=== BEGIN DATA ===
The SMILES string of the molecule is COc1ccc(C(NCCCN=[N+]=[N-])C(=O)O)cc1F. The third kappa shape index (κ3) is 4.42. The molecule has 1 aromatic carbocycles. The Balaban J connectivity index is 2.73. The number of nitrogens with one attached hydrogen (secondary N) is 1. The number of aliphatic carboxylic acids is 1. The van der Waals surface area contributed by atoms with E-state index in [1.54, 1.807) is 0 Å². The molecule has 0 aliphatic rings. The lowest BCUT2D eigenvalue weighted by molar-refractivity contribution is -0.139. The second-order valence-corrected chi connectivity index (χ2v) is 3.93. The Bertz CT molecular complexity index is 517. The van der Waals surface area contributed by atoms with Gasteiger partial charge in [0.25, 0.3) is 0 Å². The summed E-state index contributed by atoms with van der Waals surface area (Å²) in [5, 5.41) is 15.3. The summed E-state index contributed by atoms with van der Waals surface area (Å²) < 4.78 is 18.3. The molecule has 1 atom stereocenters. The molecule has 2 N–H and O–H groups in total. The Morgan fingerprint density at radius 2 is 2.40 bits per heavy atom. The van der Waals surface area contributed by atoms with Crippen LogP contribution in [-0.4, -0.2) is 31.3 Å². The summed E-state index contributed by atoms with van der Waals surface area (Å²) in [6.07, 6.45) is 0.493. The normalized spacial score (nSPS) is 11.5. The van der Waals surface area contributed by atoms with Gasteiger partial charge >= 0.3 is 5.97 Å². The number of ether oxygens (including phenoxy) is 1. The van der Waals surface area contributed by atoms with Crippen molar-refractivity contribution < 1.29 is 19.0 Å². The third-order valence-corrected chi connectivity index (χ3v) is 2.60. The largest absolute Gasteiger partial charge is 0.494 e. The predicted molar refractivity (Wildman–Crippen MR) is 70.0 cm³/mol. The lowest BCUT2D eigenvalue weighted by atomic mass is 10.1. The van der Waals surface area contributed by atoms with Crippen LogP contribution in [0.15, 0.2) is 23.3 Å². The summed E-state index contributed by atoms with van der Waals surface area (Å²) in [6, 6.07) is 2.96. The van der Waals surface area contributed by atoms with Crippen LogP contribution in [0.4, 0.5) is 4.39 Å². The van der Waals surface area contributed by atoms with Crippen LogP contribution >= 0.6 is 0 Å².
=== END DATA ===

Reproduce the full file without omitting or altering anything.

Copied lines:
The SMILES string of the molecule is COc1ccc(C(NCCCN=[N+]=[N-])C(=O)O)cc1F. The third kappa shape index (κ3) is 4.42. The molecule has 1 aromatic carbocycles. The Balaban J connectivity index is 2.73. The number of nitrogens with one attached hydrogen (secondary N) is 1. The number of aliphatic carboxylic acids is 1. The van der Waals surface area contributed by atoms with E-state index in [1.54, 1.807) is 0 Å². The molecule has 0 aliphatic rings. The lowest BCUT2D eigenvalue weighted by molar-refractivity contribution is -0.139. The second-order valence-corrected chi connectivity index (χ2v) is 3.93. The Bertz CT molecular complexity index is 517. The van der Waals surface area contributed by atoms with Gasteiger partial charge in [0.25, 0.3) is 0 Å². The summed E-state index contributed by atoms with van der Waals surface area (Å²) in [5, 5.41) is 15.3. The summed E-state index contributed by atoms with van der Waals surface area (Å²) < 4.78 is 18.3. The molecule has 1 atom stereocenters. The molecule has 2 N–H and O–H groups in total. The Morgan fingerprint density at radius 2 is 2.40 bits per heavy atom. The van der Waals surface area contributed by atoms with Crippen LogP contribution in [-0.4, -0.2) is 31.3 Å². The summed E-state index contributed by atoms with van der Waals surface area (Å²) in [6.07, 6.45) is 0.493. The normalized spacial score (nSPS) is 11.5. The van der Waals surface area contributed by atoms with Gasteiger partial charge >= 0.3 is 5.97 Å². The number of ether oxygens (including phenoxy) is 1. The van der Waals surface area contributed by atoms with Crippen molar-refractivity contribution < 1.29 is 19.0 Å². The third-order valence-corrected chi connectivity index (χ3v) is 2.60. The largest absolute Gasteiger partial charge is 0.494 e. The predicted molar refractivity (Wildman–Crippen MR) is 70.0 cm³/mol. The lowest BCUT2D eigenvalue weighted by atomic mass is 10.1. The van der Waals surface area contributed by atoms with Crippen LogP contribution in [0.15, 0.2) is 23.3 Å². The summed E-state index contributed by atoms with van der Waals surface area (Å²) in [6, 6.07) is 2.96. The van der Waals surface area contributed by atoms with Crippen LogP contribution in [0.4, 0.5) is 4.39 Å². The van der Waals surface area contributed by atoms with Crippen LogP contribution >= 0.6 is 0 Å².